Description: Labor-Public Economics Workshop: Guilherme DePaula (Iowa State University)
Location: 368A Heady Hall
Contact Person: John Winters
Title: Adapting to Disasters: Evidence from Drought in Brazil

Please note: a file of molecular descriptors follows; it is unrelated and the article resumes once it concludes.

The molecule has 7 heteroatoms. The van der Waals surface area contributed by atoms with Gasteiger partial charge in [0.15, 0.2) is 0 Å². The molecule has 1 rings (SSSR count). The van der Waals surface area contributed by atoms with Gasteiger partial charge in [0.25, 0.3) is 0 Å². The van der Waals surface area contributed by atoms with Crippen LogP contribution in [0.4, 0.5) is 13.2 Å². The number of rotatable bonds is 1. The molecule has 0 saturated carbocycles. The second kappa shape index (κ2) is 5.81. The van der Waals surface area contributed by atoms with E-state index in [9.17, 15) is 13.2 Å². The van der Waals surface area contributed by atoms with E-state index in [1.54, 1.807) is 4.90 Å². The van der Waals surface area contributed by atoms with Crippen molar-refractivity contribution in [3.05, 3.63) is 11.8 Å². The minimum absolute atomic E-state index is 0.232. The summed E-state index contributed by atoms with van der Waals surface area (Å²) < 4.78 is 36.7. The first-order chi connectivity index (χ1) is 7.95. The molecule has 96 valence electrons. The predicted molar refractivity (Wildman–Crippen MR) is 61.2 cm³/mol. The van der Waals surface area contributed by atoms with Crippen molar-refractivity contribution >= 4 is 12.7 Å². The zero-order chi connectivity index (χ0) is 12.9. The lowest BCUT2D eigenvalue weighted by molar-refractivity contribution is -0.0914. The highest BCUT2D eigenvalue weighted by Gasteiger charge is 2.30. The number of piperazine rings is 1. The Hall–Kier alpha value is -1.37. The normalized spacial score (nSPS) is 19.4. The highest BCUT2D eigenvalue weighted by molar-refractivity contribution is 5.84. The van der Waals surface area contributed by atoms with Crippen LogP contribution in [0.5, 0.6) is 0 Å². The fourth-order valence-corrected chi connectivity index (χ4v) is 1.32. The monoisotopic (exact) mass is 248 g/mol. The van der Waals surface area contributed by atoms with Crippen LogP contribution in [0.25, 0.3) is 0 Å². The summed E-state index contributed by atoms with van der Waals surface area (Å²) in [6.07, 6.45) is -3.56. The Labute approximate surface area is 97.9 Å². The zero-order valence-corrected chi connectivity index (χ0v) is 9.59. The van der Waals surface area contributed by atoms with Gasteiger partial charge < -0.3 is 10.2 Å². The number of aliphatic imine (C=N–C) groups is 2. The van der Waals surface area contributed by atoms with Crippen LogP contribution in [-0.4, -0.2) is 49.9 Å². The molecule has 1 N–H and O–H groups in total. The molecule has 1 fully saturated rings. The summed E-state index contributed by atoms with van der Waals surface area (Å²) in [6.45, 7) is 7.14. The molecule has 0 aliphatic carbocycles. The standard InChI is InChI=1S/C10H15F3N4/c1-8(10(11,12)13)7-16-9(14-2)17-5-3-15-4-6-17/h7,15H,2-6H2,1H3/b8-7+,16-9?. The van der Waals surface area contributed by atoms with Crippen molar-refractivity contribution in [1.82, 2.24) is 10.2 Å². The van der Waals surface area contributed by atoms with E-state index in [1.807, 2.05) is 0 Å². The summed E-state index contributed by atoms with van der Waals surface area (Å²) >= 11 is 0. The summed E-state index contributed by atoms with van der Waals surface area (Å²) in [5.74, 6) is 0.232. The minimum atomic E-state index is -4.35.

Abstract: Can societies adapt to more frequent and intense weather disasters? We estimate the value and the limit of disaster adaptation in Northeast Brazil, a semi-arid region with a long history of droughts. The main contribution of this paper is the identification of the effects of drought frequency and reservoir construction on economic and population outcomes. We create a dataset that replicates the network of rivers and monitoring stations in Brazil and we use within state-biome variation in extreme river flow and river gradient to identify the impact of drought frequency and the adaptation value of reservoir placements. We find that the adaptation value of reservoirs is large but declines rapidly with drought frequency. Adding a reservoir offsets the impact of an increase in drought frequency on GDP per square kilometer by 27\% and on population density by 26\%. However, the contribution of a reservoir declines to zero at a frequency of 3 droughts per decade. Reservoirs expand subsistence agriculture, increasing vulnerability, but also accelerate rural-urban migration, improving resilience.